In 1963, it had been almost 23 years since Mississippi State participated in a bowl game - the Orange Bowl after the 1940 season. That didn't necessarily mean that there were no successful teams, though.
In 1941, State won the SEC Championship, but didn't go bowling because they had a game left to play after the bowl announcements were to be made, and the bowls didn't want to take a chance that #16 Miss. State (7-1-1) would lose their game after a long road trip to San Francisco.
State won eight games in both 1942 and 1946, but key losses to Alabama kept the Bulldogs on the outside of bowl selections.
And there were numerous teams that went 6-4 or better - 1944, 1945, 1947, 1954, 1955, and 1957 - but that wasn't good enough to get you into a bowl game back then.
State broke through in 1963, and a season-finale tie against the conference champion and heavily-favored Ole Miss Rebels encouraged the Liberty Bowl to pick Mississippi State (6-2-2, 4-1-2 SEC) to play against North Carolina State (8-2) in Philadelphia.
The trip north was quite the expense for the small-budgeted Bulldogs, but the Liberty Bowl was to be broadcast to a national audience on NBC, and State wanted the exposure, having never played on national television. The payout was $35,000, which didn't even cover the travel expenses for the team and band.
Kickoff was at 1:00 in the afternoon, and temperatures reached just 22 degrees in full-sun. Two weeks prior, the Army/Navy matchup attracted over 100,000, but thanks to the cold and unfamiliar teams, organizers only sold 8,309 tickets to the Liberty Bowl, with just 4,000 there at kickoff. Over half of the audience had left by halftime, and less than 1,000 stayed until the end.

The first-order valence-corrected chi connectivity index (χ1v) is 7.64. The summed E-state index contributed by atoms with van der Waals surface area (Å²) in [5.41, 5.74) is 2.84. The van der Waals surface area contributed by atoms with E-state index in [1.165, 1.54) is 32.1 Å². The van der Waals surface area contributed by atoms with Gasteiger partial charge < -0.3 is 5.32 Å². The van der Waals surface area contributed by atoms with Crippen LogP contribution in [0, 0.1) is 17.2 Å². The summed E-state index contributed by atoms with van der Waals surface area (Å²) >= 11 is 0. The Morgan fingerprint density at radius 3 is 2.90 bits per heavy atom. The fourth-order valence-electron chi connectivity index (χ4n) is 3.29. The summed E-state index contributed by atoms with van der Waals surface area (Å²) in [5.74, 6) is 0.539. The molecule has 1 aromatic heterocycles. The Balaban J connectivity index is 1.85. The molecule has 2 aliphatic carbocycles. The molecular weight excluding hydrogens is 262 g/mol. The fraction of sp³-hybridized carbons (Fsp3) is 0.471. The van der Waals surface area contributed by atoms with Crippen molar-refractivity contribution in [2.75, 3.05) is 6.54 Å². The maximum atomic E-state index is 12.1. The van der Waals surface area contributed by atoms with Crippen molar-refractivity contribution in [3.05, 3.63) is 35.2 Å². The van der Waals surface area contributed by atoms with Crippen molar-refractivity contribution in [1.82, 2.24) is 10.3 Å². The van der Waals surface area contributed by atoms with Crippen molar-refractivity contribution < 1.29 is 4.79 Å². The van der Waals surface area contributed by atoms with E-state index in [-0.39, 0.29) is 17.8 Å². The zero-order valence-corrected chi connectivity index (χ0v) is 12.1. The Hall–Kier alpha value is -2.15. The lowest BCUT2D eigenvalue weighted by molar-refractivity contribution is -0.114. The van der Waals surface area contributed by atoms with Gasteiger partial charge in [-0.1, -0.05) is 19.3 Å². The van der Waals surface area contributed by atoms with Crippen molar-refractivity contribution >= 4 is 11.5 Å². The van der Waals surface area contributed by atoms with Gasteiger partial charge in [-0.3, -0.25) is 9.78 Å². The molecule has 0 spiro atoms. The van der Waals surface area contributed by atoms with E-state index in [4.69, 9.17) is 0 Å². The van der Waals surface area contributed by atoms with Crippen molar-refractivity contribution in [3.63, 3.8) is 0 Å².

Early in the first quarter, North Carolina State was pinned on its own 19 yardline, facing fourth down. Punter Dave Houtz received a high snap from center, and State's Bill McGuire broke through the line and blocked the punt. Defensive end Tommy Inman picked up the loose ball on the 11 yardline and scored easily, giving Mississippi State a 7-0 lead.
The Bulldogs held NC State on their next possession, but the blocked punt played in Houtz's mind and he rushed the kick, netting just 32 yards. Mississippi State marched 47 yards in 8 plays, with 158-pound QB Sonny Fisher scoring and giving MSU the 13-0 lead.
Just prior to the end of the first quarter, McGuire partially blocked another Houtz punt and Mississippi State again had favorable field position, setting up Justin Canale's 42-yard field goal early in the second quarter.
In the first 18 minutes, the Bulldogs had tallied 16 points, but that was all they would get. NC State cut the lead to 16-6 by halftime, and finally scored again with two minutes left in the game. A failed on-side kick ended the Wolfpack's chances at victory, and Mississippi State won 16-12.
With 94 rushing yards, Mississippi State halfback Ode Burrell was voted MVP.
At game's end, the temperature had dropped to 15 degrees, and northeastern sportswriters began to refer to the 1963 Liberty Bowl as the "Deep Freeze Bowl."
Due to the bitter cold and a $40,000 loss in ticket sales, the Liberty Bowl promoters decided to hold the 1964 game inside at Atlantic City Convention Hall in New Jersey. That year, Utah beat West Virginia in 60-degree temperatures.
The next year, the bowl was moved to Memphis, where it is still played today.